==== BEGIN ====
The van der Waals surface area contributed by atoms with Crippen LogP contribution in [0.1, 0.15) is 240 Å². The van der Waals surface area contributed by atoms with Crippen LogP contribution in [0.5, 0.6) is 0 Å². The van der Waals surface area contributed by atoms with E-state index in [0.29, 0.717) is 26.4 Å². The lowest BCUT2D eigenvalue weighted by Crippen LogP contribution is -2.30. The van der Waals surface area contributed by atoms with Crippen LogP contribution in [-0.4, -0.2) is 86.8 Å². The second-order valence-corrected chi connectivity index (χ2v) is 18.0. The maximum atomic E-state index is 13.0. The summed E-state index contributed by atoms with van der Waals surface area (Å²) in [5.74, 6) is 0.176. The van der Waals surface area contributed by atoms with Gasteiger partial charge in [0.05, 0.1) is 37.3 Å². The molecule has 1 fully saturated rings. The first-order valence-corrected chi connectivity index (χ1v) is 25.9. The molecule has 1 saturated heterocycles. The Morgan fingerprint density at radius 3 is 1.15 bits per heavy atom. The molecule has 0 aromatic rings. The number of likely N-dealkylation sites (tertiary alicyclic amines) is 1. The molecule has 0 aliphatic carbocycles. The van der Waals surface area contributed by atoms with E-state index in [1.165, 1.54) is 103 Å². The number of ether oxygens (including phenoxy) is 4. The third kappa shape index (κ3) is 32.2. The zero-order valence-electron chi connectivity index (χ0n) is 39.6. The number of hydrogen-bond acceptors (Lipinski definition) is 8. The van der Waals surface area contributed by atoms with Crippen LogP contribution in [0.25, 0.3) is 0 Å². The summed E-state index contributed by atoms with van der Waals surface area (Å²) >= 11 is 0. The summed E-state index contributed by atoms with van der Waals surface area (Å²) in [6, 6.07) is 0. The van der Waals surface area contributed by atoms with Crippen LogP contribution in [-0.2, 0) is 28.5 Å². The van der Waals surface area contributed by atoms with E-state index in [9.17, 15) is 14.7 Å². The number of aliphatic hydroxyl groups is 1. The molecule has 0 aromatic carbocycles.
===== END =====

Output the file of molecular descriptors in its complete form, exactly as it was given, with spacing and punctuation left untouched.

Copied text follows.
The van der Waals surface area contributed by atoms with Crippen LogP contribution in [0.1, 0.15) is 240 Å². The van der Waals surface area contributed by atoms with Crippen LogP contribution in [0.5, 0.6) is 0 Å². The van der Waals surface area contributed by atoms with E-state index in [0.29, 0.717) is 26.4 Å². The lowest BCUT2D eigenvalue weighted by Crippen LogP contribution is -2.30. The van der Waals surface area contributed by atoms with Crippen LogP contribution in [-0.4, -0.2) is 86.8 Å². The second-order valence-corrected chi connectivity index (χ2v) is 18.0. The maximum atomic E-state index is 13.0. The summed E-state index contributed by atoms with van der Waals surface area (Å²) in [5.74, 6) is 0.176. The van der Waals surface area contributed by atoms with Gasteiger partial charge in [0.05, 0.1) is 37.3 Å². The molecule has 1 fully saturated rings. The first-order valence-corrected chi connectivity index (χ1v) is 25.9. The molecule has 1 saturated heterocycles. The Morgan fingerprint density at radius 3 is 1.15 bits per heavy atom. The molecule has 0 aromatic rings. The number of likely N-dealkylation sites (tertiary alicyclic amines) is 1. The molecule has 0 aliphatic carbocycles. The van der Waals surface area contributed by atoms with E-state index in [1.165, 1.54) is 103 Å². The number of ether oxygens (including phenoxy) is 4. The third kappa shape index (κ3) is 32.2. The zero-order valence-electron chi connectivity index (χ0n) is 39.6. The number of hydrogen-bond acceptors (Lipinski definition) is 8. The van der Waals surface area contributed by atoms with Crippen LogP contribution in [0.25, 0.3) is 0 Å². The summed E-state index contributed by atoms with van der Waals surface area (Å²) >= 11 is 0. The summed E-state index contributed by atoms with van der Waals surface area (Å²) in [6, 6.07) is 0. The van der Waals surface area contributed by atoms with Crippen LogP contribution in [-0.2, 0) is 28.5 Å². The van der Waals surface area contributed by atoms with E-state index in [9.17, 15) is 14.7 Å². The number of aliphatic hydroxyl groups is 1. The molecule has 0 aromatic carbocycles.